Monday, November 21, 2005
Cultural Appropriation: Take 1
But here's what prompted this post. Over on another message board, I uncovered the following post regarding Zadie Smith's new book "On Beauty."
"The Junior Mint muddle (a favorite E.M. Forster word) is symptomatic of the larger problems with this book. It is full of dull expository passages, which are frequently just bizarre, as though Smith were purposely writing about an America that doesn't exist, even though this is a naturalistic novel. She can't even keep basic facts straight about her characters, never mind about Boston or American candies. At one point, Kiki's grandmother, who was a nurse, is said to have inherited the house where Kiki now lives; later the narrator says it was Kiki's mother's bedside manner that led to the inheritance. Mother, grandmother, which was it? But you be the judge--here is the passage:
On Junior Mints by Zadie Smith:
"He dug into his pocket and found two individually wrapped Junior Mints. He offered one to Choo, who declined it sniffily. Levi unwrapped his own mint and popped it into his mouth. He loved Junior Mints. Minty and chocolatey. Just everything you want from a candy basically." (p.247)."
The poster goes on to point out that Junior Mints are not individually wrapped, and that Zadie's misuse of this special candy is evidence of her lack of familiarity with America.
Now, I haven't read "On Beauty" (yet) so I'm not in a position to comment about this passage, or any other in her book. But this post did call to mind something somewhat related. I have been re-reading one of my all time favorite novels, Possession, by AS Byatt, which for me is about as good as a novel gets. Ms. Byatt is British (I think English) and has a bevy of colorful British characters in the novel Possession. She also has an American who, on page 336 of the hardback edition in the US, says the following:
"I always forget how pitifully tiny your space is here. It indicates a disrespect for Women's Studies, I guess, or is it just English university meanness? Can you read French, my darling? I've got things to show you."
Okay, well that is just not the voice of an American. There are a couple of things that ring true: the use of the phrase "I guess" is spot on. The extrovert commenting on how "small" the space is seems like something an American would sling out there. But I don't think an American academic would use the adverb "pitifully." I'm also not feeling "It indicates," or "meanness," which has a different meaning in American English than British English. An American -- even an educated one -- would probably insert the word "some" in between "got" and "things." So, at the risk of being offensive, a more American version of this dialogue might go something like:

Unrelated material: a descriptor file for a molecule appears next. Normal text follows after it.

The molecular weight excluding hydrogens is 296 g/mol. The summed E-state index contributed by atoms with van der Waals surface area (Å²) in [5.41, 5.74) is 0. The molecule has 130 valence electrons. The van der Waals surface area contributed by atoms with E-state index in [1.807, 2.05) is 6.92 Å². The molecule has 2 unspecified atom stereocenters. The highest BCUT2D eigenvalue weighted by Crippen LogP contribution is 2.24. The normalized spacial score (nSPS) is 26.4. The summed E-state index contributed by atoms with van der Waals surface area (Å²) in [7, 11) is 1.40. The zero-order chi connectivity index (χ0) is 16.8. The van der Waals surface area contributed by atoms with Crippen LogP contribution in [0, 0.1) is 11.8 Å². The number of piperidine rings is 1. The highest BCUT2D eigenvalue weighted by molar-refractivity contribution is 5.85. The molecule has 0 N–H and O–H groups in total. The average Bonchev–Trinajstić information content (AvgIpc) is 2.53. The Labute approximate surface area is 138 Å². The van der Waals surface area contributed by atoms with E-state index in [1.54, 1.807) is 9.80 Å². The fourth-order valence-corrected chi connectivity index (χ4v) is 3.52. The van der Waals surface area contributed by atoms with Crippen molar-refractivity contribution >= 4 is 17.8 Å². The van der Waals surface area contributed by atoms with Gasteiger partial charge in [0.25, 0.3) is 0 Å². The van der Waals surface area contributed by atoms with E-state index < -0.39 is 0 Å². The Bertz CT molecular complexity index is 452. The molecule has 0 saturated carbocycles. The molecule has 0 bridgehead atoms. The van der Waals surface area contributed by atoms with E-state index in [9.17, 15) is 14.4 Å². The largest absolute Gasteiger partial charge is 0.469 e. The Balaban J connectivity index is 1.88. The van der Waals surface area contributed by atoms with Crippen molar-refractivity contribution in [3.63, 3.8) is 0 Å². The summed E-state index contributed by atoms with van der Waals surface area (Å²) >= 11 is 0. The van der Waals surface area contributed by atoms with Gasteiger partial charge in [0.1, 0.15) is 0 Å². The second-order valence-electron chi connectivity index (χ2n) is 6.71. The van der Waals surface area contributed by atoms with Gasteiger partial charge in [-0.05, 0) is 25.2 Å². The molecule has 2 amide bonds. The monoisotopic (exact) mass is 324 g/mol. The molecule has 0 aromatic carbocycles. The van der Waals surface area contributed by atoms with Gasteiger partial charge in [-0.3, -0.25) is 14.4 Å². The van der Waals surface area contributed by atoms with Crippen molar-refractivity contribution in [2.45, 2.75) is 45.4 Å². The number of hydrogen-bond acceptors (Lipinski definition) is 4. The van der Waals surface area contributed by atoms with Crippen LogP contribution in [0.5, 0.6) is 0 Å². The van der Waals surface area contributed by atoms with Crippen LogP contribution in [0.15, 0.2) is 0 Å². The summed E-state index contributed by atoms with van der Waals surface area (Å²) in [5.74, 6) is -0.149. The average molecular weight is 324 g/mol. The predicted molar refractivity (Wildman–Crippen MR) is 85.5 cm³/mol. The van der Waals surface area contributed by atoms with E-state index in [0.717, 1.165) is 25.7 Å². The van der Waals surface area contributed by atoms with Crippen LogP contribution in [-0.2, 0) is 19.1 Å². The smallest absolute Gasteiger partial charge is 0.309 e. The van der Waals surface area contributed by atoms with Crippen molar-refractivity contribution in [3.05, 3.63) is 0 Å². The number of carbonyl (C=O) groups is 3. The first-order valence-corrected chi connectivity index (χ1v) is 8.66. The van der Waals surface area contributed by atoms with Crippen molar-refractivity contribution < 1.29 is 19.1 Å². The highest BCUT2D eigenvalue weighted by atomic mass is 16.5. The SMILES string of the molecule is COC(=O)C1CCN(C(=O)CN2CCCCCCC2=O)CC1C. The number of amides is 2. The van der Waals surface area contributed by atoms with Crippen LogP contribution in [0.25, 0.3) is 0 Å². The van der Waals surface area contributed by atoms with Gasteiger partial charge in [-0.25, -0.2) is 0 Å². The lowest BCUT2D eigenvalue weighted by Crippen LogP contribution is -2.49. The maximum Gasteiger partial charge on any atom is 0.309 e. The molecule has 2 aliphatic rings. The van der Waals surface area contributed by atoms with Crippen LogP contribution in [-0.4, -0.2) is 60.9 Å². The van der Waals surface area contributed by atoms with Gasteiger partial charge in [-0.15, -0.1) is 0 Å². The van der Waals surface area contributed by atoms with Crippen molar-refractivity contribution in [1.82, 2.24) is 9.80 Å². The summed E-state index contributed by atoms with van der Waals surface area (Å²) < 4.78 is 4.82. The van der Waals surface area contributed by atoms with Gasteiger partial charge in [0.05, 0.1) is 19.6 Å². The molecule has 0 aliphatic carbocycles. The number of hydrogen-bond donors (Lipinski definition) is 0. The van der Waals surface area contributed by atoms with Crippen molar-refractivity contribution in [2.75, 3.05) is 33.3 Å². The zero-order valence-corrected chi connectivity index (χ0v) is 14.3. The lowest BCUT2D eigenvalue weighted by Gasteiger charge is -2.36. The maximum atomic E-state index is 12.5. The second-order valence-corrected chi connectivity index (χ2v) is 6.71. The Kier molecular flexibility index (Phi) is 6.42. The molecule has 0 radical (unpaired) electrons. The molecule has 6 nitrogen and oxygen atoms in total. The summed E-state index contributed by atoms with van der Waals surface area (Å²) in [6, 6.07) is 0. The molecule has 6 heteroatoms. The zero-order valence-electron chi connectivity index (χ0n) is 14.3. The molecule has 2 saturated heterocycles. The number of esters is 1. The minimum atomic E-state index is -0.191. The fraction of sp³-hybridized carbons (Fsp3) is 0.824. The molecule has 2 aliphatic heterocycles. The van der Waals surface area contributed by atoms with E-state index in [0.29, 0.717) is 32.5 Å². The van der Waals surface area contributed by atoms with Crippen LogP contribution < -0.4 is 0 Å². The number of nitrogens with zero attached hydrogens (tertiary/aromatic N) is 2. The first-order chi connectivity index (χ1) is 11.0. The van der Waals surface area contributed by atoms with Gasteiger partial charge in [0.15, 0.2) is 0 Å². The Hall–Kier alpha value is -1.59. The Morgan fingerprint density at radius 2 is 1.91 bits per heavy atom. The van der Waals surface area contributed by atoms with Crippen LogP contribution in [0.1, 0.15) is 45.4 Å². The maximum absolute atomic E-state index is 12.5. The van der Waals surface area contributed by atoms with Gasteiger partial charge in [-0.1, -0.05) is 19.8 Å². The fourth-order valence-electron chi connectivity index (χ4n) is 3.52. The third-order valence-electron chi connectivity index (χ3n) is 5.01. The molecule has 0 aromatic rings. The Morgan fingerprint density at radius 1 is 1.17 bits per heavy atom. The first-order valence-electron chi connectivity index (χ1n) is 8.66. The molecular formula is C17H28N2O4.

"I always forget how incredibly small everything is over here. What -- is this some kind of hint from the University President or something? They should give you a decent sized carrell. Hey. Can you read French? I've got some things I want to show you."
I remember now reading a few books by British authors trying to capture American voices, and I haven't been completely sold on the voice in any of these cases. I also don't always care. In the case of AS Byatt, I don't care at all because I adore this book, and the funny American character just fits in with the slight precociousness of the novel -- and I have a serious weakness for precocious and talented people. I suppose every time I read something that Leonora, the American, says, I sort of smile to myself and maybe my disbelief is not totally suspended. But I also don't really care, because the novel as a whole is just a freaking brilliant accomplishment.
I mention this because one of the arguments put forward in the discussion on Poet's and Writer's has been that:
"You can get the details of a story wrong, but still get the story right."
Initially, I vehemently disagreed with this point of view. But reading "Possession" again, I realized that it's a point that has some merit to it. In the end, I'm not entirely sure that we can really do anything close to legislating about when to "appropriate" and when not to.
Finally, today as I waited in the doctor's office, I was happily lost inside the pages of "A Year in the Life of Shakespeare" by James Shapiro. At the bottom of page 99 and top of 100, Shapiro discusses the ending to Henry the Fifth, which includes the wedding of English Henry to French Katharine -- and the end of a war. Shapiro writes
"The overriding irony of Henry the Fifth is that its happy ending leads . .. with English Harry wedded to the French princess. The language of breeding persists to the very end, as Henry tells Katharine that "though must therefore needs prove a good soldierbreeder. Shall not though and I, between Saint Denis and Saint George, compound a boy, half French, half English, that shall go to Constantinople and take the Turk by the beard? Shall we not?" (5.2.206-10). The specter of Islam will help the French and English temporarily forget their differences."
This, as we used to say in California, freaked me out. For here is Shakespeare, yet another precocious writer, messing around with language and cultural appropriation many, many years before we even have the novel. What's more, he highlights how cultural alliances are very malleable in the human mind. And how bizarrely current it is to see the English, French and the "Turks" duking it out in drama. Precocious writer indeed -- tackling subjects with which we are still struggling to come to terms. My literary crush on Shakespeare is enflamed. What a smart boy.